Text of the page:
CHENGDU, CHINA — Chengdu, China. -- Three years ago this week, the capital of China's most populous province seethed with anger.
Chengdu's hospitals were packed with injured pro-democracy protesters, perhaps dozens of whom later died.
Mangled skeletons of burned vehicles lay in a heap in the center of town, behind China's largest statue of Mao Tse-tung.
Nearby, hundreds of heavily-armed police officers ringed a large block of stores completely leveled by fire.
All this resulted from almost two days of hand-to-hand combat between military police and tens of thousands of demonstrators, who had come from all over Sichuan province and who were joined by a mob of hoodlums.
The fighting constituted Chengdu's version of the better known and more deadly confrontation that took place at the same time near Beijing's Tiananmen Square, where at least hundreds were killed.
Today, a return visitor to Chengdu is hard-pressed to find vestiges of that grim event -- just as Beijing shows few overt signs of its blood bath.
Chengdu's famed teahouses and street-side restaurants are in full swing. About every third storefront appears under renovation. A huge red banner beside the massive Mao statue proclaims: "Five Star Beer." A modern, attractive department store rises four stories above the once burned-out block.
The contrasts between then and now are extreme. But they are not isolated from the direction that China has taken since the weekend of June 3-4, 1989, when the world watched the Chinese military squash a generation's aspirations for more freedoms.
In the three years since the Tiananmen Square massacre, China's leadership, however divided, has kept a firm lid on political dissent -- a remarkable feat given the scale and intensity of the 1989 protests in dozens of Chinese cities.
The Chinese Communist Party essentially has accomplished this playing to the widespread and well-founded fear of chaos here and by providing enough Chinese with a rapidly rising living standard.
"Many people remember the way life was so hard in the 1960s and 1970s, and things are so much better now that they aren't interested in making trouble," a low-level government functionary Chengdu says.
"June 4 is in the past," adds a recent college graduate in Beijing, who participated in the Tiananmen protests. "Most people are moving on with their lives, focusing their attention on practical things like making money."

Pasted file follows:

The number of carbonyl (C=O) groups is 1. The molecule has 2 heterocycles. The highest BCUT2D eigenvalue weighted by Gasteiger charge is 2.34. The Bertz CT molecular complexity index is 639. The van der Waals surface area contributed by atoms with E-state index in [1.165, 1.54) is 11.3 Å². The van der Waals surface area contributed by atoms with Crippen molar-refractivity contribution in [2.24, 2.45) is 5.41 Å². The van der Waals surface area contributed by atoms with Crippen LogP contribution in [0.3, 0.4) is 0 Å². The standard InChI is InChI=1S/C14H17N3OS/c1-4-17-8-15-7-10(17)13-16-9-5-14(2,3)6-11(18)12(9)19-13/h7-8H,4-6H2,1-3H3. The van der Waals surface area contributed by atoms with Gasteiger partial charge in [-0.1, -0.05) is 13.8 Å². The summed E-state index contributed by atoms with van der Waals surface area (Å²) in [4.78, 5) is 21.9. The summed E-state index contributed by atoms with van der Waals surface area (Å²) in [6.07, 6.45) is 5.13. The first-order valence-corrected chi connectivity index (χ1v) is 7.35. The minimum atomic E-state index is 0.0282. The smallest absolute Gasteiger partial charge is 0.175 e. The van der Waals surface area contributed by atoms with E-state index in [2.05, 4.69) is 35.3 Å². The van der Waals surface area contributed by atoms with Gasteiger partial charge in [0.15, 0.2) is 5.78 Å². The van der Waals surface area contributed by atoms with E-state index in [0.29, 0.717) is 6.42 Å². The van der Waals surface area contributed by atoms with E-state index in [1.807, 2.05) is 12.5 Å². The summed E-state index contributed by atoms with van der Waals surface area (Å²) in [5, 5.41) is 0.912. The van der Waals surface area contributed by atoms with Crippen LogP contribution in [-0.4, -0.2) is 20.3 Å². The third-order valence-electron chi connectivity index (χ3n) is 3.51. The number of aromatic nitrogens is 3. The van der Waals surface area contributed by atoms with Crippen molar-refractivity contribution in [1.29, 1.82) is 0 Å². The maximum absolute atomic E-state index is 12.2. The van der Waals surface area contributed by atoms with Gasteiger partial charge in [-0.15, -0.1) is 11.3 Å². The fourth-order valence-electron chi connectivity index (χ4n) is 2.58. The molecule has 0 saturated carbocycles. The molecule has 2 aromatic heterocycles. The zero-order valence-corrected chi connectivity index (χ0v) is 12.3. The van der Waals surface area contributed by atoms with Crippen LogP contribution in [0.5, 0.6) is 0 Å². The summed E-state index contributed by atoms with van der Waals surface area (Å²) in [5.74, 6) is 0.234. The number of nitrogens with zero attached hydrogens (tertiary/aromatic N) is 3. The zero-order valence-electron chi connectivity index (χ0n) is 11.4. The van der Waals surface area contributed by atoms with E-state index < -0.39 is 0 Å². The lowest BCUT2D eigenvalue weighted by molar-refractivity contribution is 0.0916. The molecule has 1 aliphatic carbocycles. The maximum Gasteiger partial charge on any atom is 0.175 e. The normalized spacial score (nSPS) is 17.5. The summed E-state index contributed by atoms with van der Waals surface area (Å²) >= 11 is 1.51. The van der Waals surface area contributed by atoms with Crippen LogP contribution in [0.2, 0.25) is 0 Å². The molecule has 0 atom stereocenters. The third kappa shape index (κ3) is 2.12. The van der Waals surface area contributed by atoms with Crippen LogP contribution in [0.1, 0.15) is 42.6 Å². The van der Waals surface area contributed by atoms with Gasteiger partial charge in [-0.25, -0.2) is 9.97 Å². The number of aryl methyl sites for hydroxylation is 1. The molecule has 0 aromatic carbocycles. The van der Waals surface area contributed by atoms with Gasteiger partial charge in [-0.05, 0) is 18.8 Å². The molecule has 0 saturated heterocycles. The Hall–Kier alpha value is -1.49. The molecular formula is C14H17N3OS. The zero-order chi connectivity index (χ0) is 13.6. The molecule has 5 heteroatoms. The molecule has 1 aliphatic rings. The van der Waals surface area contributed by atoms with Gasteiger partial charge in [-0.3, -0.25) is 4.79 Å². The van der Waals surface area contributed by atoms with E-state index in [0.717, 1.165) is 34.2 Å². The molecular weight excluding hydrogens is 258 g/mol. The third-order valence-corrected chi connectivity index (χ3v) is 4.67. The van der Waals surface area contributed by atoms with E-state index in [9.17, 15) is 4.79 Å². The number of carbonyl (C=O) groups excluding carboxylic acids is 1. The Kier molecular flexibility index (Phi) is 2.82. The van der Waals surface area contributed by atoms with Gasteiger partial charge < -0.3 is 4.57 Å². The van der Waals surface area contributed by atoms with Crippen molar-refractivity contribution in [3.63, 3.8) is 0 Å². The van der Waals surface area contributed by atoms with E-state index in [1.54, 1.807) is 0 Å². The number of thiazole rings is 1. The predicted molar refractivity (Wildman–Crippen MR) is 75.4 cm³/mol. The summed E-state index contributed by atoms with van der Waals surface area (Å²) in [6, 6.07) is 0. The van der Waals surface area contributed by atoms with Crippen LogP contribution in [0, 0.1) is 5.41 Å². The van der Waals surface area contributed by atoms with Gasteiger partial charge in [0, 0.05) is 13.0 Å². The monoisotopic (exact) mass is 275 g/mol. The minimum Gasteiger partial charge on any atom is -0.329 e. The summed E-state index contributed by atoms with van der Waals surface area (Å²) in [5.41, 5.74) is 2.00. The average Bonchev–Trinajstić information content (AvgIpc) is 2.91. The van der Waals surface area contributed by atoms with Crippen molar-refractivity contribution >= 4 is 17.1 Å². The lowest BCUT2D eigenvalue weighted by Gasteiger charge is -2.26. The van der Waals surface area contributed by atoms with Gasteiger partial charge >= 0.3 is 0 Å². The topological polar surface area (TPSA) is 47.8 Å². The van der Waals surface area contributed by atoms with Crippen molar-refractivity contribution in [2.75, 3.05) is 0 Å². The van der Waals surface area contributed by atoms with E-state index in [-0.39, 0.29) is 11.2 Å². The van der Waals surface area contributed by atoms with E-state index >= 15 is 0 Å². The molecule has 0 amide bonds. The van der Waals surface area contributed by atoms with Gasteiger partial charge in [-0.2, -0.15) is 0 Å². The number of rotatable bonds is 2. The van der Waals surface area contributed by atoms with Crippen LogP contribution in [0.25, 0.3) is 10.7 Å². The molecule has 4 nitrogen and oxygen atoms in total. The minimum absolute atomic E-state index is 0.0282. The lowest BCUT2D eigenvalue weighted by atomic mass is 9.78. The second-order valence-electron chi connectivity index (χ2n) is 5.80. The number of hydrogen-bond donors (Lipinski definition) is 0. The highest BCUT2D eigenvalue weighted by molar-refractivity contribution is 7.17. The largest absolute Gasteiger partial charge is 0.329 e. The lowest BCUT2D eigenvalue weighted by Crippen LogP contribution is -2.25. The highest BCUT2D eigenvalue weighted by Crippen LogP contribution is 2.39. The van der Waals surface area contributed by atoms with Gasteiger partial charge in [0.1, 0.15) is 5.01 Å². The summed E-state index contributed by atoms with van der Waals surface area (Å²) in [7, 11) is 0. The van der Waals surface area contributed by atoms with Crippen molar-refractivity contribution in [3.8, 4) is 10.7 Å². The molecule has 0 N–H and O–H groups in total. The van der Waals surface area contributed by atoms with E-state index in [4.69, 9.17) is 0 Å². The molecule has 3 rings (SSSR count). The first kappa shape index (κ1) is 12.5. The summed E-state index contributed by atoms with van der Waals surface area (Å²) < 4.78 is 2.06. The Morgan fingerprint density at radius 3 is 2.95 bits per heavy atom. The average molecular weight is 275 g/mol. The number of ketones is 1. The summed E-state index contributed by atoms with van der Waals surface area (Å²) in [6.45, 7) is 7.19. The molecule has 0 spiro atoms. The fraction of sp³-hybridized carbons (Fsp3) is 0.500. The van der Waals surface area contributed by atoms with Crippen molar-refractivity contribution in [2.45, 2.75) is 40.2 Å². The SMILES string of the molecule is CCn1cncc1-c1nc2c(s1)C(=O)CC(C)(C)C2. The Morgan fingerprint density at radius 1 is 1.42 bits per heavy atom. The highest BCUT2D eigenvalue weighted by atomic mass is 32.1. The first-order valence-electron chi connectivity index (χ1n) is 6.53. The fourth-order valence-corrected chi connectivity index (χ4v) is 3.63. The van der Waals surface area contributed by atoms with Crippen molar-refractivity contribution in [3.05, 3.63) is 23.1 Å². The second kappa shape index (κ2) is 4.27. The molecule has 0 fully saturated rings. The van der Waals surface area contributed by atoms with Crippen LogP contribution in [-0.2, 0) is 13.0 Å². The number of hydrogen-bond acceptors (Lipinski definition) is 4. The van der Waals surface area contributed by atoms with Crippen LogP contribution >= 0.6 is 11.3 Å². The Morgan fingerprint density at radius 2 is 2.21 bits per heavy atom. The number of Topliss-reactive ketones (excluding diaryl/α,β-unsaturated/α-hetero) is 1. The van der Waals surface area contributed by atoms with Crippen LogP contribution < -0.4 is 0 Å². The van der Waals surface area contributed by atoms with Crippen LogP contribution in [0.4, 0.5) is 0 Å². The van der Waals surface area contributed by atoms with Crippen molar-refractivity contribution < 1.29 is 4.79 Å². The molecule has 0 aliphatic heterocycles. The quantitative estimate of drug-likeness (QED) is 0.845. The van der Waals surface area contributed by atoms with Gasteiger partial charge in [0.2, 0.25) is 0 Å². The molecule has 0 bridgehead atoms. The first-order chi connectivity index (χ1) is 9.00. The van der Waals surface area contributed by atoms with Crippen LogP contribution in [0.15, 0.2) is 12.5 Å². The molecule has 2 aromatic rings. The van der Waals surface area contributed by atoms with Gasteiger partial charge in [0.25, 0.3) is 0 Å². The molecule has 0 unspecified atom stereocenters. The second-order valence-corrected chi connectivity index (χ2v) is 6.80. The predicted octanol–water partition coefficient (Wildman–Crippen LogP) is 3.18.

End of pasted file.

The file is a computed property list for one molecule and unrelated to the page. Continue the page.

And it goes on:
Put simply, this political formula -- often labeled "new authoritarianism" -- offers consumer goods instead of Western notions of democracy and human rights, a more-than-acceptable trade-off for many who have long known only subsistence.
It is not a uniquely Chinese or even socialist formula, but a path well paved throughout Asia. Singapore's one-party rule, strict limits on dissent and high standard of living represent its logical conclusion, one overtly admired by China's leaders.
As evidenced by recent events in Thailand and earlier upheavals in the Philippines and South Korea, however, Singapore's ability to retain absolute political control in the face of rising middle-class expectations may prove to be an exception as Asia rapidly develops.
But in China for now, insuring control with military force remains entirely feasible.
Even as China's patriarch, Deng Xiaoping, has been pushing for accelerated economic reforms, he also warned just a month ago in the party newspaper, People's Daily: "Once the forces of turmoil reappear in the future, we will not hesitate to use any means to eliminate them as soon as possible."
That knowledge plays heavy in the minds of those here who still privately confide that they can never forget what happened in China three years ago.
Consider a young Beijinger in his 20s, who was very active in the protests. He still hoards in a secret place dozens of gruesome pictures he took of the dead and dying in a makeshift morgue set up in an underground walkway west of Tiananmen Square.
These images include a man with an arm blown off, another with half his head missing and a woman in her 70s shot to death. In all, he recalls, he saw 40 to 50 bodies in just that one place.
"That night," he says, "I saw what bullets can do, and there is no way that I would dare to go out and protest again."
As the Tiananmen anniversary approaches, some students and workers are rumored to be planning various small protests in Beijing. But state security agents appear to have made thorough preparations to nip in the bud any possibility of mass dissent.
Tiananmen Square is thick with plainclothes agents year-round, including old men posing as tourists with two-way radios in their plastic shopping bags. Agents also have set up shop this spring at Beijing University, China's premier university and the well-spring of student movements throughout modern Chinese history.